Caelus wrote:
shockwaveuk wrote:
Caelus wrote:I feel really stupid for saying this but I don't actually understand what most of that said.

Maybe my wife can explain it to me...


If I'm understanding it correctly, the government wants to use taxpayer money to build a church, non-christian groups are challenging it on the basis they don't want their taxes contributing to building christian places of worship. That the gist of it?


I think that was a hypothetical situation one of the justices was using to make his point. But it's really hard to tell by the way it's worded.

Taking one extreme, Justice Stephen Breyer asked a lawyer for the White House whether a taxpayer would be able to challenge a law in which Congress sets up a church at Plymouth Rock.


:???:


If that spending is oposed so could the spending on the war in the gulf by anti-war groups couldn't it?
ShockwaveUK

Postby Head Shot » Thu Mar 01, 2007 2:44 pm

shockwaveuk wrote:
Caelus wrote:
shockwaveuk wrote:
Caelus wrote:I feel really stupid for saying this but I don't actually understand what most of that said.

Maybe my wife can explain it to me...


If I'm understanding it correctly, the government wants to use taxpayer money to build a church, non-christian groups are challenging it on the basis they don't want their taxes contributing to building christian places of worship. That the gist of it?


I think that was a hypothetical situation one of the justices was using to make his point. But it's really hard to tell by the way it's worded.

Taking one extreme, Justice Stephen Breyer asked a lawyer for the White House whether a taxpayer would be able to challenge a law in which Congress sets up a church at Plymouth Rock.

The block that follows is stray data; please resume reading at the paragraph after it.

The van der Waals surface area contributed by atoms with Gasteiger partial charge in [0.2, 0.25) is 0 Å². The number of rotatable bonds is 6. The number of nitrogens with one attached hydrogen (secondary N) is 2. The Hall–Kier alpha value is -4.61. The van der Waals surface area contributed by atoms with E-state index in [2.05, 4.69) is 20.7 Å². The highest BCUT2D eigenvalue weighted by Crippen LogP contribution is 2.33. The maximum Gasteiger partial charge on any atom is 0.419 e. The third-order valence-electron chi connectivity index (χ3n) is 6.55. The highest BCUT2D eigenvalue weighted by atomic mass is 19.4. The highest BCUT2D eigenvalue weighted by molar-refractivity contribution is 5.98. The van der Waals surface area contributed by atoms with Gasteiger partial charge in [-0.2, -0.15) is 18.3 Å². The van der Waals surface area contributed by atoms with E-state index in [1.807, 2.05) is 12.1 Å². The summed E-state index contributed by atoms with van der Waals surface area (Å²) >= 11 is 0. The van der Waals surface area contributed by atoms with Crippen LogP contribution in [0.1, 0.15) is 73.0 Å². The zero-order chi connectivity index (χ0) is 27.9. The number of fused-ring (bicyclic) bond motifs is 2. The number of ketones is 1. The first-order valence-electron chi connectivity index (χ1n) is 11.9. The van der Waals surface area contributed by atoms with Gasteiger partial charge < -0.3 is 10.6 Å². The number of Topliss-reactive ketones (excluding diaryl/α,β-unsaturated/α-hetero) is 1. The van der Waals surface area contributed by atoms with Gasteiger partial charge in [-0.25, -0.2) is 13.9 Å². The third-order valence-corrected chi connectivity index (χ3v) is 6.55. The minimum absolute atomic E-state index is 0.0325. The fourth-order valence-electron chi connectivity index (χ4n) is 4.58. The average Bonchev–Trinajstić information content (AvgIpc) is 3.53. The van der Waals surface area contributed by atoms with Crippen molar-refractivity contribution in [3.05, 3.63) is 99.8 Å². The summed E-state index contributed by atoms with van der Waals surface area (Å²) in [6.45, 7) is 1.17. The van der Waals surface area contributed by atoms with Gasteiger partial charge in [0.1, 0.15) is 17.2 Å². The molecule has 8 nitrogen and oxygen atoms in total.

:???:


If that spending is oposed so could the spending on the war in the gulf by anti-war groups couldn't it?
Heres the thing though, you don't NEED more churches to be built, however, if you cut spending on the war it'll be harder to win.
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Postby Caelus » Thu Mar 01, 2007 2:53 pm

Head Shot wrote:
shockwaveuk wrote:
Caelus wrote:
shockwaveuk wrote:
Caelus wrote:I feel really stupid for saying this but I don't actually understand what most of that said.

Maybe my wife can explain it to me...


If I'm understanding it correctly, the government wants to use taxpayer money to build a church, non-christian groups are challenging it on the basis they don't want their taxes contributing to building christian places of worship. That the gist of it?


I think that was a hypothetical situation one of the justices was using to make his point. But it's really hard to tell by the way it's worded.

Taking one extreme, Justice Stephen Breyer asked a lawyer for the White House whether a taxpayer would be able to challenge a law in which Congress sets up a church at Plymouth Rock.


:???:


If that spending is oposed so could the spending on the war in the gulf by anti-war groups couldn't it?
Heres the thing though, you don't NEED more churches to be built, however, if you cut spending on the war it'll be harder to win.


And spending money on the war doesn't come uncomfortably close to violating the legal seperation of Church and State.

This isn't about tax-payers having the right to decide what their money is spent on, this is about tax-payers having the right to protest the federal government spending their money in a manner that violates a major cornerstone of the U.S. constitution.

I think that's what it is about anyway.
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Postby Head Shot » Thu Mar 01, 2007 2:54 pm

Caelus wrote:
Head Shot wrote:
shockwaveuk wrote:
Caelus wrote:
shockwaveuk wrote:
Caelus wrote:I feel really stupid for saying this but I don't actually understand what most of that said.

Maybe my wife can explain it to me...